Showing 1-5 of 1006 (next | show all)

» Add other authors (77 possible)

Author nameRoleType of authorWork?Status
Salinger, J. D.primary authorall editionsconfirmed
Avati, JamesCover artistsecondary authorsome editionsconfirmed
Östergren, KlasTranslatorsecondary authorsome editionsconfirmed
Böll, HeinrichMitwirkendersecondary authorsome editionsconfirmed
Fonalleras, Josep MariaTranslatorsecondary authorsome editionsconfirmed
Judit, GyepesTranslatorsecondary authorsome editionsconfirmed
Mitchell, MichaelCover designersecondary authorsome editionsconfirmed
Riera, ErnestTranslatorsecondary authorsome editionsconfirmed
Saarikoski, PenttiTranslatorsecondary authorsome editionsconfirmed
Schönfeld, EikeÜbersetzersecondary authorsome editionsconfirmed
Schroderus, ArtoTranslatorsecondary authorsome editionsconfirmed
Schuchart, MaxTranslatorsecondary authorsome editionsconfirmed
Zhongxu, SunTranslatorsecondary authorsome editionsconfirmed

Belongs to Publisher Series

Is contained in

Has the (non-series) sequel

Has as a study

Has as a commentary on the text

Has as a student's study guide

Has as a teacher's guide



Notable Lists

You must log in to edit Common Knowledge data.
For more help see the Common Knowledge help page.
Canonical title
Original title
Alternative titles
Original publication date
Important places
Important events
Related movies
To my mother
First words
"If you really want to hear about it, the first thing you'll probably want to know is where I was born, and what my lousy childhood was like, and how my parents were occupied and all before they had me, and all that David Copperfield kind of crap, but I don't feel like going into it, if you want the truth."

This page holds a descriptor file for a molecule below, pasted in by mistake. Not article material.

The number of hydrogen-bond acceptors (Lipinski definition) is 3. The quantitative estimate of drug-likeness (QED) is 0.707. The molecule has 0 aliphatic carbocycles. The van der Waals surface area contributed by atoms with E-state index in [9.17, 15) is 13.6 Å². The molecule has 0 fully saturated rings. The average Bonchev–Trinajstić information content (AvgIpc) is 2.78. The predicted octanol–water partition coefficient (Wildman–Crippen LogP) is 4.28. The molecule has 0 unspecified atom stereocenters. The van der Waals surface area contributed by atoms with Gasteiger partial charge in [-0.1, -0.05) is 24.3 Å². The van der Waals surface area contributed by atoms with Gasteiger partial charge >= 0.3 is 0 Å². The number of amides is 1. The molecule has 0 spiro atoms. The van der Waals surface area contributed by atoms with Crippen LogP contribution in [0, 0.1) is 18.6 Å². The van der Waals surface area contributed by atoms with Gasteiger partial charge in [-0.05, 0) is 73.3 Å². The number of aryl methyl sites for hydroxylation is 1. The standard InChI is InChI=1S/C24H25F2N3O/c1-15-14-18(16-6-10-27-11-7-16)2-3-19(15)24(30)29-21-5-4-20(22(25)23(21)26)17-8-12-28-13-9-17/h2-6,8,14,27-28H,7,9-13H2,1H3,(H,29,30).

I'm quite illiterate but I read a lot.
You don’t have to think too hard when you talk to teachers.
I do not even like ... cars... I’d rather have a goddamn horse. A horse is at least human, for God’s sake.”
I always pick a gorgeous time to fall over a suitcase or something.
The best thing, though, in that museum was that everything always stayed right where it was. Nobody'd move.... Nobody'd be different. The only thing that would be different would be you.
Last words
(Click to show. Warning: May contain spoilers.)
Disambiguation notice
Publisher's editors
Original language
Canonical DDC/MDS
Canonical LCC
Story of Holden Caufield with his idiosyncrasies, penetrating insight, confusion, sensitivity and negativism. Holden, knowing he is to be expelled from school, decides to leave early. He spends three days in New York City and tells the story of what he did and suffered there.